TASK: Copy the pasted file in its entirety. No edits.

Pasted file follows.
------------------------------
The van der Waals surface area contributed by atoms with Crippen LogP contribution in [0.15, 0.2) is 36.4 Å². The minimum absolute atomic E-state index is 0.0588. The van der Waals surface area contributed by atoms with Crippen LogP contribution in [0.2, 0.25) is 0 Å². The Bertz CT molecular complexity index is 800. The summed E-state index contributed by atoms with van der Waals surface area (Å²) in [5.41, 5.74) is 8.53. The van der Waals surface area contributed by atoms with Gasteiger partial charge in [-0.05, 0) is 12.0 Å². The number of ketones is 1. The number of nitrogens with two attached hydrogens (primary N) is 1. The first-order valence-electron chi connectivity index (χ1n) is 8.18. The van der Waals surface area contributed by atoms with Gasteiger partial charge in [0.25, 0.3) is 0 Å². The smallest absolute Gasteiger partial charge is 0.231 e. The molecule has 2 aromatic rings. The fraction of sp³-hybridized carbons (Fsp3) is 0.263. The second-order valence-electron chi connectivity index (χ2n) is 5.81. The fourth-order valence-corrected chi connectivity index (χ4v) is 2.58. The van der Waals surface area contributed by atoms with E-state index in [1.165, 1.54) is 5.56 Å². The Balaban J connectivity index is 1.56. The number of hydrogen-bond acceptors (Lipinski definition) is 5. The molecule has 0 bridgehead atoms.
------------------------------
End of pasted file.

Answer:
The van der Waals surface area contributed by atoms with Crippen LogP contribution in [0.15, 0.2) is 36.4 Å². The minimum absolute atomic E-state index is 0.0588. The van der Waals surface area contributed by atoms with Crippen LogP contribution in [0.2, 0.25) is 0 Å². The Bertz CT molecular complexity index is 800. The summed E-state index contributed by atoms with van der Waals surface area (Å²) in [5.41, 5.74) is 8.53. The van der Waals surface area contributed by atoms with Gasteiger partial charge in [-0.05, 0) is 12.0 Å². The number of ketones is 1. The number of nitrogens with two attached hydrogens (primary N) is 1. The first-order valence-electron chi connectivity index (χ1n) is 8.18. The van der Waals surface area contributed by atoms with Gasteiger partial charge in [0.25, 0.3) is 0 Å². The smallest absolute Gasteiger partial charge is 0.231 e. The molecule has 2 aromatic rings. The fraction of sp³-hybridized carbons (Fsp3) is 0.263. The second-order valence-electron chi connectivity index (χ2n) is 5.81. The fourth-order valence-corrected chi connectivity index (χ4v) is 2.58. The van der Waals surface area contributed by atoms with E-state index in [1.165, 1.54) is 5.56 Å². The Balaban J connectivity index is 1.56. The number of hydrogen-bond acceptors (Lipinski definition) is 5. The molecule has 0 bridgehead atoms.